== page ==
Wireless but not paperless

Anoto technology, developed by Ericsson spin-off company Anoto, achieves this using a combination of a proprietary pattern, advanced image processing and Bluetooth wireless technology.

The Anoto technology – apparently a working prototype exists – consists of a piece of paper, a pen and a web server. On the paper, a proprietary pattern has been printed, in which any position can be expressed as X-Y co-ordinates. The pen contains a digital camera, an image processing unit and a Bluetooth radio transceiver. When writing on paper covered with the pattern, digital snapshots of the grid are taken, each containing enough information to make an accurate calculation of the position. This information can then be transmitted to a mobile phone or PC via Bluetooth technology.

The pattern consists of small dots slightly dislocated from a strict grid arrangement. A very small part of the pattern, 2x2mm, gives the exact location in the full pattern.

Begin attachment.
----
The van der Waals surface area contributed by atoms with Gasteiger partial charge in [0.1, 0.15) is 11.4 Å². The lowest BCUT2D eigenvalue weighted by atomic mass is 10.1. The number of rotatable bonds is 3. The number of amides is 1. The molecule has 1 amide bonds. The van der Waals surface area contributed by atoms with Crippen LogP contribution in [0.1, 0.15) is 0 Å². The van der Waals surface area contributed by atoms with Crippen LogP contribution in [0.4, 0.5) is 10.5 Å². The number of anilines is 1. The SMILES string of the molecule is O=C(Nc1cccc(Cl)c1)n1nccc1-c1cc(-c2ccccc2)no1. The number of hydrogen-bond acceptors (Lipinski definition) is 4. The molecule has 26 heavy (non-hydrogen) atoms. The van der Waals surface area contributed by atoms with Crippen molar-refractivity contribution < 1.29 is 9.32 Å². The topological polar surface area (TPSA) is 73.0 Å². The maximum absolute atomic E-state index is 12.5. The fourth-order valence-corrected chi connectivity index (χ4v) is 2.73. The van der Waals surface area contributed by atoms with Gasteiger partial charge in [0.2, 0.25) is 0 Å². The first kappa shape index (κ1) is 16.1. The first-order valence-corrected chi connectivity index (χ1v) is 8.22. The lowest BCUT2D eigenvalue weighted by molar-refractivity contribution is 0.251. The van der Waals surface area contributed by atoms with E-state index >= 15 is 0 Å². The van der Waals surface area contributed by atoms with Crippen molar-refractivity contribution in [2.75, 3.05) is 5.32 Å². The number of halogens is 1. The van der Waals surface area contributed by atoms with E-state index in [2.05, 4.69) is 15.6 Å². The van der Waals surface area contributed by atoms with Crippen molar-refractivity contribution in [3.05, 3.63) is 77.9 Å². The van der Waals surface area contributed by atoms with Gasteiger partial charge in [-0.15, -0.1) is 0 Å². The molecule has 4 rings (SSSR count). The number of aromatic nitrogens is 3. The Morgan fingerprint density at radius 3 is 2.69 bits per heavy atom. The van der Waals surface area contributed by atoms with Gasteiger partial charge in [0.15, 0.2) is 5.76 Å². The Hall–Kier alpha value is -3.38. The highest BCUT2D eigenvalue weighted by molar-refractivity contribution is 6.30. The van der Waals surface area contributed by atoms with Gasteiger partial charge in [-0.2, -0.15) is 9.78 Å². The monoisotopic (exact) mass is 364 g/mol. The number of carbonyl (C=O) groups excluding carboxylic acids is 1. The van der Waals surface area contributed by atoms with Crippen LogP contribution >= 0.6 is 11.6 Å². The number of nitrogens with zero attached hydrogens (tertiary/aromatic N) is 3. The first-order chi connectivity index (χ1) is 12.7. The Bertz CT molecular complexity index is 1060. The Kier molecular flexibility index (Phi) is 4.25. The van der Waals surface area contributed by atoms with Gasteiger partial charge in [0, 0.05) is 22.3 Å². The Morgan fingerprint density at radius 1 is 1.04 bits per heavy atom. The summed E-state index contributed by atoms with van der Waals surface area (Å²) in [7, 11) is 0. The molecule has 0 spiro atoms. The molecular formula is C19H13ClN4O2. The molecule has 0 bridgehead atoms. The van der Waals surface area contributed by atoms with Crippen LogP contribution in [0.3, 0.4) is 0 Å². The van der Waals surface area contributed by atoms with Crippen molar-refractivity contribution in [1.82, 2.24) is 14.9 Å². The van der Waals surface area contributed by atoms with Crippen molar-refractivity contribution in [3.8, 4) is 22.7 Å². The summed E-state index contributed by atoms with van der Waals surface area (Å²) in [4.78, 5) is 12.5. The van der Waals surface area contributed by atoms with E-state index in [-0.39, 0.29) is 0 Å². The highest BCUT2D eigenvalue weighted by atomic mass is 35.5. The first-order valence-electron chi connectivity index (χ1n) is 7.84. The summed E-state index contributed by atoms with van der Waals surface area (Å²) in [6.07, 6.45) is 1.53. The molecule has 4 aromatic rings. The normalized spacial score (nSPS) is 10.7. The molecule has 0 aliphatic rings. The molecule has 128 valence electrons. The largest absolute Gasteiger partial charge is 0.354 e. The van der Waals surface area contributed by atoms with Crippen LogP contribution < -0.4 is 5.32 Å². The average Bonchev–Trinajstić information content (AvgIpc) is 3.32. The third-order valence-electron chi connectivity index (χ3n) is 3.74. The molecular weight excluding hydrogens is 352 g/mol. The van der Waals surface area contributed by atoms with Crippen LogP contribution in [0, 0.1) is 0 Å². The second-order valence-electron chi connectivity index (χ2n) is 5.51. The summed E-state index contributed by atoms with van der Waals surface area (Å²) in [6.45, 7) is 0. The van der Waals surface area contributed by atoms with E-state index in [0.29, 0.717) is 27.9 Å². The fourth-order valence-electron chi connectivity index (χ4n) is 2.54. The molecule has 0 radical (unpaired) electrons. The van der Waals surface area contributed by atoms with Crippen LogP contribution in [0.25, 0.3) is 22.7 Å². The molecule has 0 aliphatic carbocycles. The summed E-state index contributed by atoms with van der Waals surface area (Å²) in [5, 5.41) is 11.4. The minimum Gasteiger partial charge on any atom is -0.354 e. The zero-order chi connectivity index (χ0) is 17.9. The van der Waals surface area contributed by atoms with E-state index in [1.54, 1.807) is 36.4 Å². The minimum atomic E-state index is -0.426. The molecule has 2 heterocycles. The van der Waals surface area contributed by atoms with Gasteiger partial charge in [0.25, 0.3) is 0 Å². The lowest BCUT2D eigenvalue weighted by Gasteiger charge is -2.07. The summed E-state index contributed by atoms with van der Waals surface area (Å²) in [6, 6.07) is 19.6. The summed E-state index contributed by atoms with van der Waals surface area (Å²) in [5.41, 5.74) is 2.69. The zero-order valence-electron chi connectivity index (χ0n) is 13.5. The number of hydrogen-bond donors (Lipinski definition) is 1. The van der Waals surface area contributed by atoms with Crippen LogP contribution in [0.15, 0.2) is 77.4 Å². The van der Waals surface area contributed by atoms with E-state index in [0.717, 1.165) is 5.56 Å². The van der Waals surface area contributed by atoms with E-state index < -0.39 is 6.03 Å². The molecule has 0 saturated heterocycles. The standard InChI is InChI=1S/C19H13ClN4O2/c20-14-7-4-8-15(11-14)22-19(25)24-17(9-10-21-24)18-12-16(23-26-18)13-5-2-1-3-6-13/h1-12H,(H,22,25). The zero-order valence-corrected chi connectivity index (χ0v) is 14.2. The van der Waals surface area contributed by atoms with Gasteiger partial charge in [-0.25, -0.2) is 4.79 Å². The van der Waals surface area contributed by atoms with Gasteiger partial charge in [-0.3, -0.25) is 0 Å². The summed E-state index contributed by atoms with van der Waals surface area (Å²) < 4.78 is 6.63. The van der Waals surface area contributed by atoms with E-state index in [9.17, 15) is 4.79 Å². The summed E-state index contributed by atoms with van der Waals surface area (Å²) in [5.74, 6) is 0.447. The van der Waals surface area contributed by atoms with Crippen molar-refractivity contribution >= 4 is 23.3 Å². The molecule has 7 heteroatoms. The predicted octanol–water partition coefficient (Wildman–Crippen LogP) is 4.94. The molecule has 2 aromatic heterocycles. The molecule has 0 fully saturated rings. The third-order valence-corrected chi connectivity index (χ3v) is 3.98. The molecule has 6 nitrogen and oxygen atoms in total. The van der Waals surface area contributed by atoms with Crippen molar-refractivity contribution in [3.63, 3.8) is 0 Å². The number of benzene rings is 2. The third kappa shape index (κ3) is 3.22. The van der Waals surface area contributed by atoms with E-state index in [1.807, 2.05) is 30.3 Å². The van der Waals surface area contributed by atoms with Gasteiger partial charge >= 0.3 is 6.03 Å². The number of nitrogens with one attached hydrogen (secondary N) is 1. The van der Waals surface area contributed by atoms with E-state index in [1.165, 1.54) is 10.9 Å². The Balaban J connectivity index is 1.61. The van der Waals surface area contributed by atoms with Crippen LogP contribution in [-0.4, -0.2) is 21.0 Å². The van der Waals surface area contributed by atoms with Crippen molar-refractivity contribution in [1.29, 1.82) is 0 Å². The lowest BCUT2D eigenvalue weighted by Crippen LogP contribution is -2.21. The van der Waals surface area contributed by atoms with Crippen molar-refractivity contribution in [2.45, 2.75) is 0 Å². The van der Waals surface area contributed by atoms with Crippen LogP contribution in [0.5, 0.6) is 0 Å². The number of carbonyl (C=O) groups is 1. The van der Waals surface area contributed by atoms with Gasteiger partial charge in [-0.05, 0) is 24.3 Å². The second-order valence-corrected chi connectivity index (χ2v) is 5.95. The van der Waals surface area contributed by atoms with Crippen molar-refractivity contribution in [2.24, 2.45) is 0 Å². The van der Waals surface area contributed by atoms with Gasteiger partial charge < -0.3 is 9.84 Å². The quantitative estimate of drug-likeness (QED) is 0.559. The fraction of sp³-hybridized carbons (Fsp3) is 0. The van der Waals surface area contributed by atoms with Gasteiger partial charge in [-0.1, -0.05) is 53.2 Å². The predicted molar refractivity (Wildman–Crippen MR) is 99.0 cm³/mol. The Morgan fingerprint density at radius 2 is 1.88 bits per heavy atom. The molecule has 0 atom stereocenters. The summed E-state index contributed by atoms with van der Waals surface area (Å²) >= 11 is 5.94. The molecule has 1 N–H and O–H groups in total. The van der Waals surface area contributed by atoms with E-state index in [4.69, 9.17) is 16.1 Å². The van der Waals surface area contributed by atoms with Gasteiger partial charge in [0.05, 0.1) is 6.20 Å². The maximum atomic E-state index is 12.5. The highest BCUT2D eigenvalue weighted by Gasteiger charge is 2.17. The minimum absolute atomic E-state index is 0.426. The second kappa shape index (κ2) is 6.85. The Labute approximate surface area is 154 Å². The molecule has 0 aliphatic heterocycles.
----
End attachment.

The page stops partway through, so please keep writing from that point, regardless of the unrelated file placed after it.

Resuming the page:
The pen contains a rechargeable battery and enough memory to store several pages of writing. It holds an ordinary ink cartridge, and a force-sensing resistor measures the stylus tip force.

The pattern is illuminated by infrared light and a CMOS sensor acquires images of the pattern at 100 frames per second.

Meanwhile, design consultancy PDD has developed its own solution. The E-Pen is based on an innovation from BT’s Adastra Park research labs. The SmartQuill pen can commit hand-written notes straight to computer via a mobile telephone link or by docking into a PC. Handwriting recognition is achieved through accelerometers that monitor hand movements in the x and y planes as well as the speed at which the pen is moved.

PDD’s idea is to take this design, remove the back-end, and replace it with an RF transmitter – using Bluetooth to transmit the signal